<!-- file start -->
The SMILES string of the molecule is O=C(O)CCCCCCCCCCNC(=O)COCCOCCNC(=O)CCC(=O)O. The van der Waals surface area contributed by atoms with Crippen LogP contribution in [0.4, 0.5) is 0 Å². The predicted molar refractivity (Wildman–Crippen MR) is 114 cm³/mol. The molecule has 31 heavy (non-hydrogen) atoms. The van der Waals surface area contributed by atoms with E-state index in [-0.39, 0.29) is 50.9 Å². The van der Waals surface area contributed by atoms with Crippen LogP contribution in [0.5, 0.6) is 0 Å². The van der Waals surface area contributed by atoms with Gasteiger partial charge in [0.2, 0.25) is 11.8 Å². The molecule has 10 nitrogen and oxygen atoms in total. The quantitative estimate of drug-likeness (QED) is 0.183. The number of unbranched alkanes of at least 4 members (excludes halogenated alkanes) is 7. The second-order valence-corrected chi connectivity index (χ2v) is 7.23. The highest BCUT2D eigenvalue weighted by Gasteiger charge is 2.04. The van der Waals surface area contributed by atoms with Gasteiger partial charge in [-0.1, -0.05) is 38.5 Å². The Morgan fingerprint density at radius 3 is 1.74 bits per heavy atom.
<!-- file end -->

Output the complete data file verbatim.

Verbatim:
The SMILES string of the molecule is O=C(O)CCCCCCCCCCNC(=O)COCCOCCNC(=O)CCC(=O)O. The van der Waals surface area contributed by atoms with Crippen LogP contribution in [0.4, 0.5) is 0 Å². The predicted molar refractivity (Wildman–Crippen MR) is 114 cm³/mol. The molecule has 31 heavy (non-hydrogen) atoms. The van der Waals surface area contributed by atoms with E-state index in [-0.39, 0.29) is 50.9 Å². The van der Waals surface area contributed by atoms with Crippen LogP contribution in [0.5, 0.6) is 0 Å². The van der Waals surface area contributed by atoms with Gasteiger partial charge in [0.2, 0.25) is 11.8 Å². The molecule has 10 nitrogen and oxygen atoms in total. The quantitative estimate of drug-likeness (QED) is 0.183. The number of unbranched alkanes of at least 4 members (excludes halogenated alkanes) is 7. The second-order valence-corrected chi connectivity index (χ2v) is 7.23. The highest BCUT2D eigenvalue weighted by Gasteiger charge is 2.04. The van der Waals surface area contributed by atoms with Gasteiger partial charge in [-0.1, -0.05) is 38.5 Å². The Morgan fingerprint density at radius 3 is 1.74 bits per heavy atom.